To riff on the old dictum by Chekhov—if a gun is placed onstage, it should be used—if a dead body is laid out in a play, the audience might want to find out where it came from. We never quite get a full account of the stiff that appears in this remount of Mitch Vermeersch’s revised play, a savvy homage to film noir that was first performed by the Ruckus in 2009. Granted, the noir genre trades in complexity and loose ends as much as it does dark shadows and endless drinking, the latter of which Heist Play
has in spades.
Somewhere in contemporary Chicago, three aimless 30-year-olds—soft-spoken film buff Nick, his blustering buddy Tommy and Tommy’s girlfriend Marianne—struggle to pay rent while drinking it away, a scenario that suggests the post-college wanderers you’d find in Milwaukee Avenue bars more than the shadow-filled world of private dicks and double-crossing femme fatales. The trio hatches a plan right out of a noir flick, one that’s so compelling that they decide to turn the scheme into a screenplay instead. But when the heist turns into a writing experiment, so does the play, shifting gears in the second half to examine the interior desires and power plays in the trio’s crappy apartment and seedy bars, while two detectives and a mysterious man in a trench coat orbit around the mystery of that dead body.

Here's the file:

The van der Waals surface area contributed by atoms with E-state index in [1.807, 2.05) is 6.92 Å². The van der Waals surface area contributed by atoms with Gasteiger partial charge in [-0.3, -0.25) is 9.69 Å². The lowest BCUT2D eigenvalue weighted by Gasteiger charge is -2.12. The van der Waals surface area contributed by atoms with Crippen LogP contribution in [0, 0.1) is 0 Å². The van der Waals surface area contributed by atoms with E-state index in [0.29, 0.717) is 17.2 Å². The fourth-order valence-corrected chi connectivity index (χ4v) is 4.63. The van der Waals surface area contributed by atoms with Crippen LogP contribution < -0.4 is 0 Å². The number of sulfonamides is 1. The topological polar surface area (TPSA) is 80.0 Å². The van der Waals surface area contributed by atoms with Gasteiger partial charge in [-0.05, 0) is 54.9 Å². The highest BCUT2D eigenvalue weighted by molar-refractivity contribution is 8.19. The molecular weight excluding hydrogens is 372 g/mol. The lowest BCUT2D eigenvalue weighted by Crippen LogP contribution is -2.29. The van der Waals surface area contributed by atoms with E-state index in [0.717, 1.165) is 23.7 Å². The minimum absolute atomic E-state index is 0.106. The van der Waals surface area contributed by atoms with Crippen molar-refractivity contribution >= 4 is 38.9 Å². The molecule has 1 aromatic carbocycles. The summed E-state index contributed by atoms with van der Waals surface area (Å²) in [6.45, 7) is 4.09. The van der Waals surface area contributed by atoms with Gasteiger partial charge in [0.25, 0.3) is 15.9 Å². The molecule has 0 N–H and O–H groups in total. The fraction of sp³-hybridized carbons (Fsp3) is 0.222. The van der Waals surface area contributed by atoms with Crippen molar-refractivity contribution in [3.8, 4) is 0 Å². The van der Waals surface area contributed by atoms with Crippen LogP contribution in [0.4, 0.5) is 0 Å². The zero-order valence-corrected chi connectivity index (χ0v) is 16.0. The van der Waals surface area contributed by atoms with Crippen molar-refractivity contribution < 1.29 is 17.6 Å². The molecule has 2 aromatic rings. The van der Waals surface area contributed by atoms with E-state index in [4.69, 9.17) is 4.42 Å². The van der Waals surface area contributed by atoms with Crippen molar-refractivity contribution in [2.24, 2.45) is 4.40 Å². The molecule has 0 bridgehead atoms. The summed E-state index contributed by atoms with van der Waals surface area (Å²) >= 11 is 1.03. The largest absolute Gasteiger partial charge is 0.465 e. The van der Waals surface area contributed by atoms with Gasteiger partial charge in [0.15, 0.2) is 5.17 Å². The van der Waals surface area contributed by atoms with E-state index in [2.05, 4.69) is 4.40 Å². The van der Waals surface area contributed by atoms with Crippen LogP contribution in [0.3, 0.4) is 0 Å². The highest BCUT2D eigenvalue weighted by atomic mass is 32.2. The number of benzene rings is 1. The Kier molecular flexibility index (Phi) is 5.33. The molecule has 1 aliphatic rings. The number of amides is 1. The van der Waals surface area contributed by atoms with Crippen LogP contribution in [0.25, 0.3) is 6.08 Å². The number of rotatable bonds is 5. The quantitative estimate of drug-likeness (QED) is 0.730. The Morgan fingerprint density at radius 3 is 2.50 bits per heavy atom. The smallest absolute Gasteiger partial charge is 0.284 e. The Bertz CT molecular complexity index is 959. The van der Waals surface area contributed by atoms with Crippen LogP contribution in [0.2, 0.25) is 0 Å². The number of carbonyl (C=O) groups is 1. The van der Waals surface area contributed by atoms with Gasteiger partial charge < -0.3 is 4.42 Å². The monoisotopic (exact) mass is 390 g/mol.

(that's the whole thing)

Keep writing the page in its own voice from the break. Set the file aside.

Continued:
The production's first act is entertaining and promising: Taut dialogue and elegant pacing subtly build tension that foreshadows satisfying plot twists and turns. And a band comprised of cast members plays the songs of Tom Waits as musical interludes, setting the right murky tone (and giving a helluva set during intermission). But the characters’ leap from static losers straight to grand larceny feels a tad implausible, though the actors (Joshua Davis, Neal Starbird and Christine Vrem-Ydstie), even while playing it soused during most of their stage time, give emotionally sincere and affecting performances, particularly Vrem-Ydstie as Marianne, who's batted around the story like a leaf on a windy street. The plot intricacies ultimately overpower the noirish sensibility that Vermeersch and director Allison Shoemaker are reaching for, and Heist Play
, to parlay some of the hardboiled language that it adroitly uses, leaves us feeling conned.